The report’s tone is calm and measured with no trace of hysteria. Its suggestions sound like the sort of measures any reasonable government should consider when faced with such a challenge. Until, that is, you remember that no peacetime government in modern times has banned strike action.

Apart from Order 1305 which banned industrial action during the Second World War and during the postwar reconstruction, finally being repealed in 1951, no government has considered industrial action enough of a threat that it should be banned. Even in the troubled inter-war years, the government stopped short of an outright ban on strikes in essential services.

Industrial disputes are now at a historically low level. We have been through periods of much worse industrial and economic turmoil than this, yet still no government saw fit to ban industrial action. 

Let’s get something clear. This country is not in the middle of a major war. It is not even facing the threat of serious social breakdown. Along with every other developed economy, we have a severe public debt, which must be dealt with in the medium term, and we must come to terms with a longer-term decline in the state’s ability to deliver the sort of public services we have become accustomed to. As I have said before, this is a cause for alarm but not for panic. We are facing a major re-adjustment to our economy and a painful few years of austerity. We are not facing the threat of extinction from an external invasion or from the imminent collapse of our society.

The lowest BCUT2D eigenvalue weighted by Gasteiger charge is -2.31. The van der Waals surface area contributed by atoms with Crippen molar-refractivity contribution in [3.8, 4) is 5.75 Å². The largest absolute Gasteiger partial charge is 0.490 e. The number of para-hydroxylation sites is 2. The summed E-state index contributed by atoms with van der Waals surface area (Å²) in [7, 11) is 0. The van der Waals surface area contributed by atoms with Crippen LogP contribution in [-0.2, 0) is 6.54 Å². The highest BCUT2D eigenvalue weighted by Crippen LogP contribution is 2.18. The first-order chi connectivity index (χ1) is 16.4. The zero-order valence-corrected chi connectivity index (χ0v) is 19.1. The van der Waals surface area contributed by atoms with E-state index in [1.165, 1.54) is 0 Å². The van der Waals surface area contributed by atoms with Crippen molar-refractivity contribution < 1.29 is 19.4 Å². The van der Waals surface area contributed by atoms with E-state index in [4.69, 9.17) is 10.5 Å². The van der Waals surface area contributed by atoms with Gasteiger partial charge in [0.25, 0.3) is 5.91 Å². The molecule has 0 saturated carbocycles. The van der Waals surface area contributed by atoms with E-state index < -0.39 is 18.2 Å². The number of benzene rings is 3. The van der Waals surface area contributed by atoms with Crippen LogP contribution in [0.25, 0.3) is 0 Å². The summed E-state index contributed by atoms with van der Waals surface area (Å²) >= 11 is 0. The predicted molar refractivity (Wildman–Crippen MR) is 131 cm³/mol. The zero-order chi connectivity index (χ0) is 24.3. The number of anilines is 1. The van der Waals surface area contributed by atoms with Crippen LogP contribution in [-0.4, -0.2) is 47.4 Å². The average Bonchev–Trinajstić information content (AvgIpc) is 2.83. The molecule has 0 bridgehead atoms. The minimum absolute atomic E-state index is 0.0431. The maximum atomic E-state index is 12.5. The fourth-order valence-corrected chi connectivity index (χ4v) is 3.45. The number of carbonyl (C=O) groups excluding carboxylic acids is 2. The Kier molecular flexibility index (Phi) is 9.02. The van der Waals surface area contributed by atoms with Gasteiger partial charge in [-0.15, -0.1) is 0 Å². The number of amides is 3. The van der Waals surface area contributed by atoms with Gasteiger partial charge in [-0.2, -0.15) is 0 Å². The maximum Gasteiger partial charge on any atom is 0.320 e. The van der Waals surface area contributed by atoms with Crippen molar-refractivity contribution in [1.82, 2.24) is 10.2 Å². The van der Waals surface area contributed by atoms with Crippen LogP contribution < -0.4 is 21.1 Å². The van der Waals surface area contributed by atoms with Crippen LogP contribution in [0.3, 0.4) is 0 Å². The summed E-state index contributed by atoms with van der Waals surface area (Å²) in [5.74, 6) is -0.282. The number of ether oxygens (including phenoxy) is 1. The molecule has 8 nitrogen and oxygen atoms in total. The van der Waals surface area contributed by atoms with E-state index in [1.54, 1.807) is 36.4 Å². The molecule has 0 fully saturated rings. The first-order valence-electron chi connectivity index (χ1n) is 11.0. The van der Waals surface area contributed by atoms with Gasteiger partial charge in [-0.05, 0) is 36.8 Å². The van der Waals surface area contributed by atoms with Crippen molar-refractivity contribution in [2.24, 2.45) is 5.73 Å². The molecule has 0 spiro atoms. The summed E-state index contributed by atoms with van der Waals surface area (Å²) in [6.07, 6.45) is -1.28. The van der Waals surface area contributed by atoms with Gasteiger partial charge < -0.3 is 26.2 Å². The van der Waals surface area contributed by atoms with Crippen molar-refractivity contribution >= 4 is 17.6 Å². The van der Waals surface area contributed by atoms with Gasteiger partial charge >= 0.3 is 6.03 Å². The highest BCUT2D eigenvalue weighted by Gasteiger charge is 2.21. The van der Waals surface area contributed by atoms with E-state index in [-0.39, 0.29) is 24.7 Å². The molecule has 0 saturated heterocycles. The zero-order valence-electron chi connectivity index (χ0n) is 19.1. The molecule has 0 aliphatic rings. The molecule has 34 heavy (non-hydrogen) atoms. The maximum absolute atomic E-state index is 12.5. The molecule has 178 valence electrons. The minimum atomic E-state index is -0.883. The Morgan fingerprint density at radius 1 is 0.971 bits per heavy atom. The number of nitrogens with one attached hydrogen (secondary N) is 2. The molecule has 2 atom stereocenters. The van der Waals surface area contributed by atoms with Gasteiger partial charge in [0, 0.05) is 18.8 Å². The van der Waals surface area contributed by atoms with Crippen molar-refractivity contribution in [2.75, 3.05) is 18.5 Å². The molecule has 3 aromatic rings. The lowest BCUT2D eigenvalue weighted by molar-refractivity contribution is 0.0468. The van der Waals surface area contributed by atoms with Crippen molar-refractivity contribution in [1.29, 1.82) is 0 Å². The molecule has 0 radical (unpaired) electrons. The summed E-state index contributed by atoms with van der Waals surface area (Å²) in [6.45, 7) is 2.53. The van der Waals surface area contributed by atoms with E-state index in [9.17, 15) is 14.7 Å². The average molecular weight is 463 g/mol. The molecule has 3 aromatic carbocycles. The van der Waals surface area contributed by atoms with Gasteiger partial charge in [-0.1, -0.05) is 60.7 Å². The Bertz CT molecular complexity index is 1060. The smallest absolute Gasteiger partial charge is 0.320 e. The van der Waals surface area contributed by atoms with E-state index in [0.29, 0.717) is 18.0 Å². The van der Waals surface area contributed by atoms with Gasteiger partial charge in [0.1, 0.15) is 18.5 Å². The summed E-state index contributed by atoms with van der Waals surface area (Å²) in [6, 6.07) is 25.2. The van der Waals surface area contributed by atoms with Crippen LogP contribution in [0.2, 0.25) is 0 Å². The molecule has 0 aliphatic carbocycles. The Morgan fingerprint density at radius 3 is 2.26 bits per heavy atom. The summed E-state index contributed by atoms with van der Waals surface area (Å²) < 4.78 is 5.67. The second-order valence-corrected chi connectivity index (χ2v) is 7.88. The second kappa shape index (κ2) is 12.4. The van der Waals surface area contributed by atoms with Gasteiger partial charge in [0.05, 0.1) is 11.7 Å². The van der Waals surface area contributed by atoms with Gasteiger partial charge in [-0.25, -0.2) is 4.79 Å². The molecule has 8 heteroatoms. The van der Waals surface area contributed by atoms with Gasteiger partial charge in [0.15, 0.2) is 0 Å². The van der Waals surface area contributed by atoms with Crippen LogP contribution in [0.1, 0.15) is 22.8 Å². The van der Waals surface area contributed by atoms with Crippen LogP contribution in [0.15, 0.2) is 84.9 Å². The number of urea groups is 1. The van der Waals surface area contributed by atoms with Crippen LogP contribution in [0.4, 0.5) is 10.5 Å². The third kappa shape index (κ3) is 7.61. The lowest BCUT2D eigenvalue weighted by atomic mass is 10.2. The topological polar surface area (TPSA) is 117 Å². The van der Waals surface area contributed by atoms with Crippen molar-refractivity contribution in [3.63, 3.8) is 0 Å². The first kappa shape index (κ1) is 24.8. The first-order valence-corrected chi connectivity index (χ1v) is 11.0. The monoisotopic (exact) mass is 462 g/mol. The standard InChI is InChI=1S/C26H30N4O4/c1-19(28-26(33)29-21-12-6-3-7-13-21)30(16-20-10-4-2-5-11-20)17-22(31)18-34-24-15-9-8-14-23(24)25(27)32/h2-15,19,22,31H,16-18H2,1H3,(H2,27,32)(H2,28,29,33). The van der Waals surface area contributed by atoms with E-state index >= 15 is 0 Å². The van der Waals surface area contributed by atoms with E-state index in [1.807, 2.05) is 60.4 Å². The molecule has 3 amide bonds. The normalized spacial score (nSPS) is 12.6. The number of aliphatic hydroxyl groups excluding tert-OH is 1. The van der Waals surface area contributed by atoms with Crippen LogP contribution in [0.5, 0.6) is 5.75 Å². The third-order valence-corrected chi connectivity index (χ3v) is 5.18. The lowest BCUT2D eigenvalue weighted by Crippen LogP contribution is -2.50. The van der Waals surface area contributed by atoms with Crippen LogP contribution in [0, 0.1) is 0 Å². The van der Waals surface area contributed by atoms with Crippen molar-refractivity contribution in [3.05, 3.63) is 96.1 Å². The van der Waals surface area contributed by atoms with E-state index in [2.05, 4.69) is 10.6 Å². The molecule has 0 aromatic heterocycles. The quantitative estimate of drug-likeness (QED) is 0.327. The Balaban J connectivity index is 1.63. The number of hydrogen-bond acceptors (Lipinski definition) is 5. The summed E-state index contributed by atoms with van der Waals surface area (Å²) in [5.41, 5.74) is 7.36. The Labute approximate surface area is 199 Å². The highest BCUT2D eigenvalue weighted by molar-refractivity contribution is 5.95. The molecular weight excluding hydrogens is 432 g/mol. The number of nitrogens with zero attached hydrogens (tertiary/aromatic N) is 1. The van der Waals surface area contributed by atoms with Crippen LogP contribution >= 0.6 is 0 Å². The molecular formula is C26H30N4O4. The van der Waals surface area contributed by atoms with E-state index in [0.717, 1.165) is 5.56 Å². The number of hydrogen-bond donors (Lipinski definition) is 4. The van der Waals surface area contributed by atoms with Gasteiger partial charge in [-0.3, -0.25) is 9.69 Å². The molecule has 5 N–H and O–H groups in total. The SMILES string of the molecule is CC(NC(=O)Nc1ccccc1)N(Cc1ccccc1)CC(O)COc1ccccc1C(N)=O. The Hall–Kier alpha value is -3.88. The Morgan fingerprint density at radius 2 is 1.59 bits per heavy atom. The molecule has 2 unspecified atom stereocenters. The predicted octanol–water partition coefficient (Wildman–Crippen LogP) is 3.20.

The CIPD has justified its stance arguing that it was simply covering all the options that the government might want to consider. It didn’t do that, though, because it forgot to mention the option of emergency legislation allowing the government to call in the army and shoot pickets dead in the streets. OK, I’m being facetious but do you see what I’m getting at? Why raise the prospect of the sort of draconian measures that no peacetime government has ever used? It just adds to the sense that the country is facing some sort of existential crisis, which it isn’t.